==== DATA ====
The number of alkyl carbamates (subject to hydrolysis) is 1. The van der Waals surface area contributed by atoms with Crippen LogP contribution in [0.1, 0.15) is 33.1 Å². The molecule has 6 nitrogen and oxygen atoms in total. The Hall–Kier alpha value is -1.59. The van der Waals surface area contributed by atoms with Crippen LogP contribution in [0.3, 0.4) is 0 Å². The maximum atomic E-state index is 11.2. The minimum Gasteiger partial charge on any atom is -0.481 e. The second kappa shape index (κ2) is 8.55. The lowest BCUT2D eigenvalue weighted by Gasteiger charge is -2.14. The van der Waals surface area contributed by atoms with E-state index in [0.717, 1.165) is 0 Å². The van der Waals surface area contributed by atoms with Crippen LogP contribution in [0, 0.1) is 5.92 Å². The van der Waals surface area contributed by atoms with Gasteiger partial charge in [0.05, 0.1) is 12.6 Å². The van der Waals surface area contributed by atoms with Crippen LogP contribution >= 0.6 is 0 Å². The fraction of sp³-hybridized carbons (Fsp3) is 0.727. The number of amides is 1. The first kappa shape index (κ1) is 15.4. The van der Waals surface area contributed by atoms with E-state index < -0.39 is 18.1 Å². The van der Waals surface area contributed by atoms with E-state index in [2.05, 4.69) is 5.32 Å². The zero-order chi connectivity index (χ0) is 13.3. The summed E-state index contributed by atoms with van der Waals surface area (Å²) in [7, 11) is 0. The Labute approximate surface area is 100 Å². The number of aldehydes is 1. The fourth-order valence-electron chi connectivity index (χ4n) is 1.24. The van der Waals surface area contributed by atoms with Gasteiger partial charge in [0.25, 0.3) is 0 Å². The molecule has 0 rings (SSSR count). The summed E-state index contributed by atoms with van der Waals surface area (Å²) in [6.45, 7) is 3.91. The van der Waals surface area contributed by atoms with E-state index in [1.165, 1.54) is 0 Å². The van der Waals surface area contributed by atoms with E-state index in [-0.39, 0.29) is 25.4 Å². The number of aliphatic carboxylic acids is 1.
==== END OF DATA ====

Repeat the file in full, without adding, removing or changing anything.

The number of alkyl carbamates (subject to hydrolysis) is 1. The van der Waals surface area contributed by atoms with Crippen LogP contribution in [0.1, 0.15) is 33.1 Å². The molecule has 6 nitrogen and oxygen atoms in total. The Hall–Kier alpha value is -1.59. The van der Waals surface area contributed by atoms with Crippen LogP contribution in [0.3, 0.4) is 0 Å². The maximum atomic E-state index is 11.2. The minimum Gasteiger partial charge on any atom is -0.481 e. The second kappa shape index (κ2) is 8.55. The lowest BCUT2D eigenvalue weighted by Gasteiger charge is -2.14. The van der Waals surface area contributed by atoms with E-state index in [0.717, 1.165) is 0 Å². The van der Waals surface area contributed by atoms with Crippen LogP contribution in [0, 0.1) is 5.92 Å². The van der Waals surface area contributed by atoms with Gasteiger partial charge in [0.05, 0.1) is 12.6 Å². The van der Waals surface area contributed by atoms with Crippen LogP contribution >= 0.6 is 0 Å². The fraction of sp³-hybridized carbons (Fsp3) is 0.727. The number of amides is 1. The first kappa shape index (κ1) is 15.4. The van der Waals surface area contributed by atoms with E-state index < -0.39 is 18.1 Å². The van der Waals surface area contributed by atoms with E-state index in [2.05, 4.69) is 5.32 Å². The zero-order chi connectivity index (χ0) is 13.3. The summed E-state index contributed by atoms with van der Waals surface area (Å²) in [7, 11) is 0. The Labute approximate surface area is 100 Å². The number of aldehydes is 1. The fourth-order valence-electron chi connectivity index (χ4n) is 1.24. The van der Waals surface area contributed by atoms with Gasteiger partial charge in [0.25, 0.3) is 0 Å². The molecule has 0 rings (SSSR count). The summed E-state index contributed by atoms with van der Waals surface area (Å²) in [6.45, 7) is 3.91. The van der Waals surface area contributed by atoms with E-state index in [1.165, 1.54) is 0 Å². The van der Waals surface area contributed by atoms with E-state index in [-0.39, 0.29) is 25.4 Å². The number of aliphatic carboxylic acids is 1.